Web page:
Mosques serve healthier food during iftar this Ramadan

Mr Amrin Amin (second from left), Senior Parliamentary Secretary for Health, joins congregants for iftar at Masjid An-Nahdhah on May 10, 2019.
Mr Amrin Amin (second from left), Senior Parliamentary Secretary for Health, joins congregants for iftar at Masjid An-Nahdhah on May 10, 2019.ST PHOTO: DESMOND FOO

SINGAPORE - In a move to promote healthier eating this Ramadan, the Health Promotion Board (HPB) is working with mosques and groups to serve healthier food options, such as brown rice and beverages with less sugar, during iftar, the evening meal that Muslims break their daily fast with.

In a statement on Friday (May 10), HPB said it will be distributing 1,100kg of brown rice to 16 mosques across Singapore, which is twice the amount distributed last year. The mosques will be serving brown rice or porridge during iftar.

HPB will also be distributing low-sugar drink mixes, such as iced lemon tea and roselle, to 11 Qaryah groups, which are Muslim groups in neighbourhood areas.

Of the 16 mosques, six are working with their caterers to offer a modified, healthier iftar menu. The dishes served will be prepared using wholegrains and healthier oils and cooking methods.

Masjid An-Nahdhah in Bishan is one such mosque. Mr Amrin Amin, Senior Parliamentary Secretary for Health, joined about 150 congregants for iftar there on Friday (May 10), tucking into brown rice briyani, skinless chicken curry, sauteed vegetables and fruit salad.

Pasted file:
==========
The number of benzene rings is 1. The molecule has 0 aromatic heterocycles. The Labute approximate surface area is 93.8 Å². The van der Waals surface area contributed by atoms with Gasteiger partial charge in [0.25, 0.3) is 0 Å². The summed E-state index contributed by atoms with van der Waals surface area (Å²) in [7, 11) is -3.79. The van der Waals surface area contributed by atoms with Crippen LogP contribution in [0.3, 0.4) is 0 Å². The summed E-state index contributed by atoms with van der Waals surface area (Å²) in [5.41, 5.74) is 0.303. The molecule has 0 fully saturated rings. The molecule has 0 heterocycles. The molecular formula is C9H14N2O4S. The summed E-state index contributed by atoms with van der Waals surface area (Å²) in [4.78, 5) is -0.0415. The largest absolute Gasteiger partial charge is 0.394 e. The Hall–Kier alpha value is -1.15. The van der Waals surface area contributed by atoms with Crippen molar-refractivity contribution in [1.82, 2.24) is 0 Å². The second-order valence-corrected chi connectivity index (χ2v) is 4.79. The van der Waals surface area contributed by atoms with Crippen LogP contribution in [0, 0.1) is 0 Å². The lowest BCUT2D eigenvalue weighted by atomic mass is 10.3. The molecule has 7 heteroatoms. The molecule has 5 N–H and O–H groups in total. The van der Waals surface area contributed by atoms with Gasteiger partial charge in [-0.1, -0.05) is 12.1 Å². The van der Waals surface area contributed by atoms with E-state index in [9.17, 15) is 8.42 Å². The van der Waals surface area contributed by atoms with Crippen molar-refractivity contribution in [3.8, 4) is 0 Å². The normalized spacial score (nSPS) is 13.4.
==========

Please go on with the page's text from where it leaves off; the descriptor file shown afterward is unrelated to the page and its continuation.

He said: "This Ramadan is a very good time for us to remind ourselves that religion... is also about making sure that we are in good health, so that we can fulfil our responsibilities.

"During Ramadan, we follow certain practices such as not smoking, watching our diet. These are things that we can continue after Ramadan."

 

The initiatives are part of a larger campaign by HPB encouraging the community to consume less sugar during Ramadan and Hari Raya - as a high intake of sugar is linked to a higher risk of diabetes - and also to take up healthier habits, such as refraining from smoking.

Among Malays, 61 per cent drink sweetened drinks twice or more a week, which is higher than the Chinese at 41.9 per cent and the Indians at 48.8 per cent. HPB's findings also show that one in six Malays between 18 and 69 has diabetes.

As part of the two-month-long campaign, HPB will engage the community through television and social media.

It has also set up a booth at the Ramadan bazaars in Geylang Serai and Woodlands, where visitors can learn how to eat healthier and can sign up for the "I Quit 28-Day Countdown", a smoking cessation programme that challenges smokers to remain smoke-free for 28 days.

Studies show that doing so will make smokers five times more likely to quit smoking for good.